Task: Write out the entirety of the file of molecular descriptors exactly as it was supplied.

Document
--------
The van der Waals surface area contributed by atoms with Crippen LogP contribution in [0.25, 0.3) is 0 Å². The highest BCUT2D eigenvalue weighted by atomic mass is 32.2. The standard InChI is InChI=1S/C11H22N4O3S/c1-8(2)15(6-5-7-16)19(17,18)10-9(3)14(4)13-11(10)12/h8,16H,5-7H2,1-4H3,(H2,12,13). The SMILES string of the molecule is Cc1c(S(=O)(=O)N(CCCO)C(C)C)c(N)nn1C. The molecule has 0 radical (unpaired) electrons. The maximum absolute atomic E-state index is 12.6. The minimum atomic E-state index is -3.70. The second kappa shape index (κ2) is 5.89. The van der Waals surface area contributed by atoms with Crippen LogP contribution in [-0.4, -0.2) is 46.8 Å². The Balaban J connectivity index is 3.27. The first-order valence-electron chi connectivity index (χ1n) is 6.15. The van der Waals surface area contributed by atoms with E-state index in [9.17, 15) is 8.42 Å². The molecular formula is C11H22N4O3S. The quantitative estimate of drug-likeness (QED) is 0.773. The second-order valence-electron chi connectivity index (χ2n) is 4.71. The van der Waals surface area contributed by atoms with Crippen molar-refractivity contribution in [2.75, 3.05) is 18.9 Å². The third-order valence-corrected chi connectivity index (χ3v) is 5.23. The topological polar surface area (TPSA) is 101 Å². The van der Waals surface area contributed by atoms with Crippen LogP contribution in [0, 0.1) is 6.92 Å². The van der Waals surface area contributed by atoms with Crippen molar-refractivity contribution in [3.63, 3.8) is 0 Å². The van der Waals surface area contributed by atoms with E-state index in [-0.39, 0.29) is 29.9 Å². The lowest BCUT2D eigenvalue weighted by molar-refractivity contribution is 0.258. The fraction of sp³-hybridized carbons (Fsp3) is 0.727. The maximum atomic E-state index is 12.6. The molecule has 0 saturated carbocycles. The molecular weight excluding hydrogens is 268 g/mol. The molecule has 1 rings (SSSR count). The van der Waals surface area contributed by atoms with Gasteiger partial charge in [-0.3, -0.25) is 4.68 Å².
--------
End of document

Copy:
The van der Waals surface area contributed by atoms with Crippen LogP contribution in [0.25, 0.3) is 0 Å². The highest BCUT2D eigenvalue weighted by atomic mass is 32.2. The standard InChI is InChI=1S/C11H22N4O3S/c1-8(2)15(6-5-7-16)19(17,18)10-9(3)14(4)13-11(10)12/h8,16H,5-7H2,1-4H3,(H2,12,13). The SMILES string of the molecule is Cc1c(S(=O)(=O)N(CCCO)C(C)C)c(N)nn1C. The molecule has 0 radical (unpaired) electrons. The maximum absolute atomic E-state index is 12.6. The minimum atomic E-state index is -3.70. The second kappa shape index (κ2) is 5.89. The van der Waals surface area contributed by atoms with Crippen LogP contribution in [-0.4, -0.2) is 46.8 Å². The Balaban J connectivity index is 3.27. The first-order valence-electron chi connectivity index (χ1n) is 6.15. The van der Waals surface area contributed by atoms with E-state index in [9.17, 15) is 8.42 Å². The molecular formula is C11H22N4O3S. The quantitative estimate of drug-likeness (QED) is 0.773. The second-order valence-electron chi connectivity index (χ2n) is 4.71. The van der Waals surface area contributed by atoms with Crippen molar-refractivity contribution in [2.75, 3.05) is 18.9 Å². The third-order valence-corrected chi connectivity index (χ3v) is 5.23. The topological polar surface area (TPSA) is 101 Å². The van der Waals surface area contributed by atoms with Crippen LogP contribution in [0, 0.1) is 6.92 Å². The van der Waals surface area contributed by atoms with Crippen molar-refractivity contribution in [3.63, 3.8) is 0 Å². The van der Waals surface area contributed by atoms with E-state index in [-0.39, 0.29) is 29.9 Å². The lowest BCUT2D eigenvalue weighted by molar-refractivity contribution is 0.258. The fraction of sp³-hybridized carbons (Fsp3) is 0.727. The maximum atomic E-state index is 12.6. The molecule has 0 saturated carbocycles. The molecular weight excluding hydrogens is 268 g/mol. The molecule has 1 rings (SSSR count). The van der Waals surface area contributed by atoms with Gasteiger partial charge in [-0.3, -0.25) is 4.68 Å².